• I can use a tool like idonethis.com to see visually over a year how many items on average I cross off every day, which are my most productive days and which are my least productive days.
  • I can view the word clouds in idonethis from my lists to see what activities dominate over others.

I use two tools to manage my Master List:

  1. Wunderlist: This is an iPhone application that allows you to very easily create, share, and manage lists.
  2. idonethis: This is an accountability tool that sends you an email at the end of every day, asking you what you did for that day. I decided to use it to keep myself accountable. I look forward to replying to the email with all the items I ticked off of my list for that particular day.

Implementing this system has not come naturally to me but I have increased my productivity (which I track using Rescue Time) by 34 percent to date. That has reflected back onto my revenue that has also increased by approximately 30% since I have deliberately become more sales focused. I find that I have to keep reminding myself to come back to Wunderlist and idonethis. My natural inclination is to revert to sticky notes, scraps of papers and journals that all just amount too many plans and no actions. However, I remind myself that this way, I am happily moving forward ten steps every week.

Tell us about your lists. Do you use them and if so, how do you manage them? (Ed: We’re building Listible to help you create lists)

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Featured photo credit:  Young dark woman writing on notepad via Shutterstock

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Last Updated on June 19, 2019

10 Best Ted Talks About Procrastination That Will Ignite Your Motivation

10 Best Ted Talks About Procrastination That Will Ignite Your Motivation

There are two types of people in this world; one who wants to complete their work as early as possible and one who wants to delay it as much they can. The first category of this depicts ‘precrastinators’ and the latter one are termed as ‘procrastinators’.

Much has been researched and published about procrastination; most of the studies terming it as detrimental to one’s health and adding to stress levels. Though, there are ‘procrastinating apologists’ as you would call them who proclaim there are a few benefits of it as well. But scientists have argued that the detriments of procrastination far outweigh the short-term benefits of it.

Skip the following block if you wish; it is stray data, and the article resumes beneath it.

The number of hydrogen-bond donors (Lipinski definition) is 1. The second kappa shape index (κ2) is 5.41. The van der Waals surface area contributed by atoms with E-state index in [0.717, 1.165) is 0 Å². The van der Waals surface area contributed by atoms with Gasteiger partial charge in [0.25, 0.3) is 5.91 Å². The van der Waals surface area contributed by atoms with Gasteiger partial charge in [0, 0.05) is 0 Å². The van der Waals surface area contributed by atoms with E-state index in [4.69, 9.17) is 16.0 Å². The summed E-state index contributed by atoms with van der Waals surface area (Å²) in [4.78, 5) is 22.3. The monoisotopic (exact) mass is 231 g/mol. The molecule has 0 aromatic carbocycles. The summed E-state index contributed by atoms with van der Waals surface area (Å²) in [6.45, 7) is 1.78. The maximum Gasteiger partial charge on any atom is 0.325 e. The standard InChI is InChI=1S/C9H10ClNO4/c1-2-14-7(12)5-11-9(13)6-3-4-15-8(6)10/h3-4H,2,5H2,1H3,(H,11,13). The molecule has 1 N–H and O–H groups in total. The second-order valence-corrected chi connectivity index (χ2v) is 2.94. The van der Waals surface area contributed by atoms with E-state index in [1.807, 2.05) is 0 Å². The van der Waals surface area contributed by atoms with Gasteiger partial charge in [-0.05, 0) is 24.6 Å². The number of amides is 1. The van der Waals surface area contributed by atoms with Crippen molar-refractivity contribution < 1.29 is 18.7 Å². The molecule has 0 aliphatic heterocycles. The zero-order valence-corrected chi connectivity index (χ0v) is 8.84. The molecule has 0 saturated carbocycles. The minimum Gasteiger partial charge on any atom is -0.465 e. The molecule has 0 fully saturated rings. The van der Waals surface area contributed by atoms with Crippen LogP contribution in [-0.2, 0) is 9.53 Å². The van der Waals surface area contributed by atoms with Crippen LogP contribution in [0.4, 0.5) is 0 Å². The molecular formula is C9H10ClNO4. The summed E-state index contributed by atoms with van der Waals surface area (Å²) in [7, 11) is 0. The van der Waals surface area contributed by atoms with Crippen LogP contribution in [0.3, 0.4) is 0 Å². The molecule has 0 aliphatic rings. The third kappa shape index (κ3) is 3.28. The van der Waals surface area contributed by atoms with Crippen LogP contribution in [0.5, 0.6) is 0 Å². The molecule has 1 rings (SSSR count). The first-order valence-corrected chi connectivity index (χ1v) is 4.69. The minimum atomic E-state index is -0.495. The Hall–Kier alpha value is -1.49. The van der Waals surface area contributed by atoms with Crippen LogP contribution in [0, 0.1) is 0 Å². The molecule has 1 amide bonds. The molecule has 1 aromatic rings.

Everybody procrastinates, but not everybody is a procrastinator. Procrastination is habitual, not situational.

For an employee, it means piling up work until the end hours of their shift and then completing it in a hurry. For a student, it means not studying for an exam that is due the next week and cramming up the whole book one night before.

If you fall into this category, do not worry, there have also been articles published and speeches given by successful leaders on how procrastinators aren’t so bad after all.

Here are 10 of the best Ted Talks about procrastination that will help you regain motivation:

1. Inside the Mind of a Master Procrastinator, by Tim Urban

Tim Urban gives his funny uptake on procrastination and dives deep into how a procrastinator’s mind functions. He goes ahead and tells the audience about how ‘precrastinators’ have a rational decision-maker in their mind but in a procrastinator’s mind, there are two other entities existing — the ‘instant gratification monkey’ and ‘the panic monster’

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From the video, you will learn how to stay aware of the ‘instant gratification monkey’ whenever you have to complete a task.

2. The Surprising Habits Of Original Thinkers, by Adam Grant

In this video, Adam Grant builds on the concepts of ‘instant gratification monkey’ and ‘the panic monster,’ and marks a balance between ‘precrastinators’ and procrastinators giving existence to a productive and creative persona.

He talks about how a lot of great personalities in the course of history were procrastinators giving an example of Martin Luther King Jr. delaying the writing of his speech. ‘I have a dream’ was not in the script but was an original phrase by the leader; he opened himself to every possible avenue by not going with the script.

You can learn about how one has to be different and better rather than be the first-mover, going deep into the correlation between original thinkers and procrastinators.

3. An End To Procrastination, by Archana Murthy

According to a survey,[1] 20% of Americans are chronic procrastinators. Study after study shows chronic procrastination isn’t just laziness and poor time-management, but is actually a byproduct of negative emotions such as guilt, anxiety, depression and low self-worth — which is different from the contrary belief.